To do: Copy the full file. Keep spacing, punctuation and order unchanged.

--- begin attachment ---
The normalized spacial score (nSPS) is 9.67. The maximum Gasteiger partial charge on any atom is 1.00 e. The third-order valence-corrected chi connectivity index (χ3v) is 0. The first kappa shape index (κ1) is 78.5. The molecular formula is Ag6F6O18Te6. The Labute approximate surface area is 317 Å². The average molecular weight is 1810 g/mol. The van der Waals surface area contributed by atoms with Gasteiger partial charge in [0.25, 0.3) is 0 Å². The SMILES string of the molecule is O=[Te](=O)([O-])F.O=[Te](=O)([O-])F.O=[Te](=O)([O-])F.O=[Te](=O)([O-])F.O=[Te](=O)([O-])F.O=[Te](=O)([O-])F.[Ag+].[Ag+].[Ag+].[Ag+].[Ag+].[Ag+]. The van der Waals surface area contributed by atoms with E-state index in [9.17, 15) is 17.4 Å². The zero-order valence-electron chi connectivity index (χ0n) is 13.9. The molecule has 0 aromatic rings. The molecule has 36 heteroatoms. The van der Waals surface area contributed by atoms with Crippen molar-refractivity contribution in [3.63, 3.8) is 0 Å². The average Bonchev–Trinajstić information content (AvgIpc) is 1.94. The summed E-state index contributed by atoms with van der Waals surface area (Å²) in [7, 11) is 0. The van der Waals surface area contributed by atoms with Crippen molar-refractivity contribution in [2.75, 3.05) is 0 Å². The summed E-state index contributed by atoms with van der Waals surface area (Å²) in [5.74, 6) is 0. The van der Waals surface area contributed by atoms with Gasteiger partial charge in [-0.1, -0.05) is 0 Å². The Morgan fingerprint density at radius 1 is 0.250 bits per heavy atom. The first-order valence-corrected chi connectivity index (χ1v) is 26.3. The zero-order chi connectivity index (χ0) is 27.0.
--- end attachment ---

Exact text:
The normalized spacial score (nSPS) is 9.67. The maximum Gasteiger partial charge on any atom is 1.00 e. The third-order valence-corrected chi connectivity index (χ3v) is 0. The first kappa shape index (κ1) is 78.5. The molecular formula is Ag6F6O18Te6. The Labute approximate surface area is 317 Å². The average molecular weight is 1810 g/mol. The van der Waals surface area contributed by atoms with Gasteiger partial charge in [0.25, 0.3) is 0 Å². The SMILES string of the molecule is O=[Te](=O)([O-])F.O=[Te](=O)([O-])F.O=[Te](=O)([O-])F.O=[Te](=O)([O-])F.O=[Te](=O)([O-])F.O=[Te](=O)([O-])F.[Ag+].[Ag+].[Ag+].[Ag+].[Ag+].[Ag+]. The van der Waals surface area contributed by atoms with E-state index in [9.17, 15) is 17.4 Å². The zero-order valence-electron chi connectivity index (χ0n) is 13.9. The molecule has 0 aromatic rings. The molecule has 36 heteroatoms. The van der Waals surface area contributed by atoms with Crippen molar-refractivity contribution in [3.63, 3.8) is 0 Å². The average Bonchev–Trinajstić information content (AvgIpc) is 1.94. The summed E-state index contributed by atoms with van der Waals surface area (Å²) in [7, 11) is 0. The van der Waals surface area contributed by atoms with Crippen molar-refractivity contribution in [2.75, 3.05) is 0 Å². The summed E-state index contributed by atoms with van der Waals surface area (Å²) in [5.74, 6) is 0. The van der Waals surface area contributed by atoms with Gasteiger partial charge in [-0.1, -0.05) is 0 Å². The Morgan fingerprint density at radius 1 is 0.250 bits per heavy atom. The first-order valence-corrected chi connectivity index (χ1v) is 26.3. The zero-order chi connectivity index (χ0) is 27.0.